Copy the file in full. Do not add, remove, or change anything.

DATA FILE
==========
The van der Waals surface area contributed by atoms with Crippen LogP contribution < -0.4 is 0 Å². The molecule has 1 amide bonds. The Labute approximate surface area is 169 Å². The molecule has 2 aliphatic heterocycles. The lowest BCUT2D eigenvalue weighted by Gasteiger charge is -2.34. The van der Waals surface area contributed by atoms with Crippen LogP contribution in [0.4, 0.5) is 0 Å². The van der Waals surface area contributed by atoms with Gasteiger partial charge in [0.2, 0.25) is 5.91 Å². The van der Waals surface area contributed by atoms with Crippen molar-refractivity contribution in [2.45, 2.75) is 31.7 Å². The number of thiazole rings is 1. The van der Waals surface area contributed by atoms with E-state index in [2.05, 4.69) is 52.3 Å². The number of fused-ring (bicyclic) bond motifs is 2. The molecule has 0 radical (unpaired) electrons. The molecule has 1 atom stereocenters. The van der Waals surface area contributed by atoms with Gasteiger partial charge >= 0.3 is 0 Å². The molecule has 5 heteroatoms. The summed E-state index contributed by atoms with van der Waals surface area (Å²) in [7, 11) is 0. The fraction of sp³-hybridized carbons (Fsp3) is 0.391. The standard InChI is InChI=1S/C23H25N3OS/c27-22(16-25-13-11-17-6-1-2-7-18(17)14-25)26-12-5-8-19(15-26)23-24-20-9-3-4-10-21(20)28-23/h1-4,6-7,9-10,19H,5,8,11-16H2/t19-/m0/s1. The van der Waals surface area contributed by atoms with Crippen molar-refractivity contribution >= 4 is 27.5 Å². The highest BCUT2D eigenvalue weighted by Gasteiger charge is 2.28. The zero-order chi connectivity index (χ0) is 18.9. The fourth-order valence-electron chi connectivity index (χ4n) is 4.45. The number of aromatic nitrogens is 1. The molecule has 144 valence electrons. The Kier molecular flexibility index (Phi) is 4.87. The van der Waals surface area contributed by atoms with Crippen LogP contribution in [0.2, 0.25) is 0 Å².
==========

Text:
The van der Waals surface area contributed by atoms with Crippen LogP contribution < -0.4 is 0 Å². The molecule has 1 amide bonds. The Labute approximate surface area is 169 Å². The molecule has 2 aliphatic heterocycles. The lowest BCUT2D eigenvalue weighted by Gasteiger charge is -2.34. The van der Waals surface area contributed by atoms with Crippen LogP contribution in [0.4, 0.5) is 0 Å². The van der Waals surface area contributed by atoms with Gasteiger partial charge in [0.2, 0.25) is 5.91 Å². The van der Waals surface area contributed by atoms with Crippen molar-refractivity contribution in [2.45, 2.75) is 31.7 Å². The number of thiazole rings is 1. The van der Waals surface area contributed by atoms with E-state index in [2.05, 4.69) is 52.3 Å². The number of fused-ring (bicyclic) bond motifs is 2. The molecule has 0 radical (unpaired) electrons. The molecule has 1 atom stereocenters. The van der Waals surface area contributed by atoms with Gasteiger partial charge >= 0.3 is 0 Å². The molecule has 5 heteroatoms. The summed E-state index contributed by atoms with van der Waals surface area (Å²) in [7, 11) is 0. The fraction of sp³-hybridized carbons (Fsp3) is 0.391. The standard InChI is InChI=1S/C23H25N3OS/c27-22(16-25-13-11-17-6-1-2-7-18(17)14-25)26-12-5-8-19(15-26)23-24-20-9-3-4-10-21(20)28-23/h1-4,6-7,9-10,19H,5,8,11-16H2/t19-/m0/s1. The van der Waals surface area contributed by atoms with Crippen molar-refractivity contribution >= 4 is 27.5 Å². The highest BCUT2D eigenvalue weighted by Gasteiger charge is 2.28. The zero-order chi connectivity index (χ0) is 18.9. The fourth-order valence-electron chi connectivity index (χ4n) is 4.45. The number of aromatic nitrogens is 1. The molecule has 144 valence electrons. The Kier molecular flexibility index (Phi) is 4.87. The van der Waals surface area contributed by atoms with Crippen LogP contribution in [0.2, 0.25) is 0 Å².